Issue with shader, Texture with mipmaps gives wrong values

This is driving me nuts. I managed to reproduce a simple case (my scenario is more complex, and the effect is worse) in this fiddle: three.js dev template - module - JSFiddle - Code Playground

I’m doing some postprocessing over a pure gradient texture
( R component grows along the rows, G grows along the columns, B is fixed)

I’m using a basic shader which maps the texture along each row: for each target position (x,y), it copies the color from the texture at position (x + k t, y) where t is fixed and k is an integer chosen such that x + k t is near 0.5 (near the center vertical line).

It works as expected if I set mytexture.minFilter = THREE.LinearFilter; (uncomment line 73)


but with the default LinearMipmapLinearFilter, there are some issues, especially near the top


Recall the original texture has constant G channel along the rows, and the mapping is purely along the lines, hence the G channel should stay constant. Well, it doesn’t. Zoomed (showing the Red/Green components near the top). All is perfect, except for that vertical line of two pixels, for which the G component is totally wrong.


The problem is worsened if I use NearestMipmapNearestFilter (uncomment line 74):


Any idea what is happening here ?


I’ve added a version with a base texture that is strictly constant along the rows, from (255,0,128) at top to (0,255,128) at bottom. So that the expected result is, also, constant along the rows.

And both the texture and the canvas are square now, with power-of-two dimensions.

The problem persists. It’s like near the top (and botton) it’s picking a bad y coordinate


With NearestMipmapNearestFilter :


I’m using Chrome with Windows 11. Some WebGL info:

  "card": "Intel, Intel(R) UHD Graphics 630",
  "manufacturer": "Intel",
  "cardVersion": "630",
  "brand": "Intel(R) UHD Graphics",
  "integrated": true,
  "vendor": "Google Inc. (Intel)",
  "renderer": "ANGLE (Intel, Intel(R) UHD Graphics 630 (0x00003E98) Direct3D11 vs_5_0 ps_5_0, D3D11)",
  "webGLShaderPrecisionFormat": {
    "precision": 23,
    "rangeMax": 127,
    "rangeMin": 127

Another update:

With a simpler frag shader:

      vec2 uv = vUv; 
	  float x = fract(vUv.x + vUv.y);
  	  vec2 uv2 =  vec2(x, uv.y);

(which, again, operates over each row, and hence should produce a constant image over each row) gives this:


Or, with

vec2 uv = vUv; 
float x = clamp(fract(vUv.x * 3.137 ), 0.1, 0.9);
vec2 uv2 =  vec2(x, uv.y);

( added clamp just to check that the effect is not related to accesing the borders of the texture)


Again, the problem disappears with THREE.LinearFilter

Any help is appreciated.

Mipmaps hate discontinuities in texture coordinates. In this specific case, the discontinuity comes from using fract. I expect it should work fine if it is just float x = vUv.x + vUv.y;

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Yeah, it works ok without the fract. But in my scenario discontinuities are essential.

Is this a known problem, then? Any suggestion or pointer? Should I resign to use LinearFilter ?

Yes, it is a known problem. I have faced it too and I have not found any simple and universal solution.

See here the paragraph before the last one – I have also decided to turn off mipmaps:

If you find a good solution, please, let me know.

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Do you want to tile textures? Then you need repeat wrapping in the sampler settings of the texture. This ensures that exactly the continuity break that you get with fract does not occur when repeating.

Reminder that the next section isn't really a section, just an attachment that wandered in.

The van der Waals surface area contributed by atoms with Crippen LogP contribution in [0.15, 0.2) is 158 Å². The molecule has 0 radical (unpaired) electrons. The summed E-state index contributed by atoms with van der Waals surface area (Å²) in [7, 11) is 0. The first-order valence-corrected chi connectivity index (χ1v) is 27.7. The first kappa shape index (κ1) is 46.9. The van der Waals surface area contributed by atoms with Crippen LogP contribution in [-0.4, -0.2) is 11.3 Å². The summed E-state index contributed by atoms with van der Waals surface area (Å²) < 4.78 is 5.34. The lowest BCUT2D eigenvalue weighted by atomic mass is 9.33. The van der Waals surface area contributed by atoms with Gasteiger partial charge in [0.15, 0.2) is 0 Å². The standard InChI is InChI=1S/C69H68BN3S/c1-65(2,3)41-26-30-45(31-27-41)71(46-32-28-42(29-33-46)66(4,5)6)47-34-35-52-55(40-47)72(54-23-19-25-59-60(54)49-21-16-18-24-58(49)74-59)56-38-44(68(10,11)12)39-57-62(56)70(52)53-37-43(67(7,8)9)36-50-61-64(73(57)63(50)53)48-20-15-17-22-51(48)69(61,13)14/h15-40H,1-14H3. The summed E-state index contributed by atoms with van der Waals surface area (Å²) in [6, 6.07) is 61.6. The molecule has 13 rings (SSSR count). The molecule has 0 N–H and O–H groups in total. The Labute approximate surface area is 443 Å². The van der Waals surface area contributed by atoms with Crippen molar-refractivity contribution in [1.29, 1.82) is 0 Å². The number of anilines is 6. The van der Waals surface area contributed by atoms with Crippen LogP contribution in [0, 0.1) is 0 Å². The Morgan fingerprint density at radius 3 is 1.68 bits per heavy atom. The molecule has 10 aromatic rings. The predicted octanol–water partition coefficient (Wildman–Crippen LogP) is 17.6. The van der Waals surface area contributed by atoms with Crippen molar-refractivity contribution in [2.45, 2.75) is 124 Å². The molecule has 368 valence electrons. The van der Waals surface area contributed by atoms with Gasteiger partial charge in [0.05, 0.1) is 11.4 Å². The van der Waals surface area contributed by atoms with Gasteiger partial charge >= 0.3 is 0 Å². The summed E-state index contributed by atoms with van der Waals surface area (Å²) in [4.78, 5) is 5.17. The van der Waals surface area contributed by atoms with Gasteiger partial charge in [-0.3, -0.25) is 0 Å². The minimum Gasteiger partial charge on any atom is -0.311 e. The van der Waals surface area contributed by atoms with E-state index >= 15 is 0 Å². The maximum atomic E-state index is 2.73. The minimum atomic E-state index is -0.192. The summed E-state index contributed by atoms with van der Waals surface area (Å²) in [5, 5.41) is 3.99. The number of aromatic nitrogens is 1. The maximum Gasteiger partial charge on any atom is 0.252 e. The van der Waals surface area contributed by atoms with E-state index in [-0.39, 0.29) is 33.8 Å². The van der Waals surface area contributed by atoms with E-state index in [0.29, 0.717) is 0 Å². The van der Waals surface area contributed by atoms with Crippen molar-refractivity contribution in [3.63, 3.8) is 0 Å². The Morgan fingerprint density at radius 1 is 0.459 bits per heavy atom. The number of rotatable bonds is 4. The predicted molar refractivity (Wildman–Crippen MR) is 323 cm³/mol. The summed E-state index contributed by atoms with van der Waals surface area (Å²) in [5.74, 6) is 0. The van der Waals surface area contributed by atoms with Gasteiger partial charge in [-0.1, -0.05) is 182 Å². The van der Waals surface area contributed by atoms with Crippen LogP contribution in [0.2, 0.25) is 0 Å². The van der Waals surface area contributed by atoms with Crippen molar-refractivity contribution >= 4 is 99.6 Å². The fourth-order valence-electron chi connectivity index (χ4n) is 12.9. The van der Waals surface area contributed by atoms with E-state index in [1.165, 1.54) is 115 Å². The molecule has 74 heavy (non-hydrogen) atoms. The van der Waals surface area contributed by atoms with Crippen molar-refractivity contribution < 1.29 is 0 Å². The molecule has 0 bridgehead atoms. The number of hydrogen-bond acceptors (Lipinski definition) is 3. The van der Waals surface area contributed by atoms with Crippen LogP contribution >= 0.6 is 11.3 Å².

Mipmaps are calculated by the system like this:

For a pixel with an even index, the difference to its right-hand neighbor pixel is formed in the fragment shader. For a pixel with an even index, the difference to its left neighbor pixel. That’s what dfdx does.
It works similarly with dfdy, pixels from odd columns form the difference to their pixels in the neighboring column below and vice versa.

These are differences in clip space, i.e. the screen coordinates.
This fragment difference is set in relation to the difference of the next texture pixels for these fragments. And the mipmap level follows from the log2 of this value. If you now have a continuity break between neighboring texture pixels because you repeat with fract, i.e. you create an edge without comparable neighboring pixels in the texture so that the difference cannot be formed with the neighboring texture pixels, then it looks like yours.
Repeat wrapping turns your texture to be tiled into a simulated larger texture in which your texture is contained multiple times and continues this process without interruption. The grid tiled with repeat wrapping is seen by the shader as one texture, so to speak, without consuming more memory. With tiles with fract, each fract interval is still a texture uv world in itself with edges.
Tiling textures with fract is unfortunately inherently associated with a break in continuity.
That was a lot of blah blah from me but I hope it helps you understand what the cause is.


Thank you very much for the explanation. I don’t exactly want to tile, not at least a regular one. I need to copy by hand parts of a texture (generating an autostereogram), doing sort of a horizontal varying (and highly discontinuous) tiling. I’m guessing, then, that I should give up using mipmaps…

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… but, thinking of it, what I know in advance is the approximate desired sampling resolution, hence perhaps I should try generating a few (2 or 3) mipmaps manually. I guess the strange colors I see come from a subsampled mipmaps, so perhaps it’s enough to avoid providing them to webgl.

Actually, it was not necessary to generate mipmaps in my scenario. It was enough to resize the texture on loading to the desired resolution and disable mipmaps.
Thanks for the help.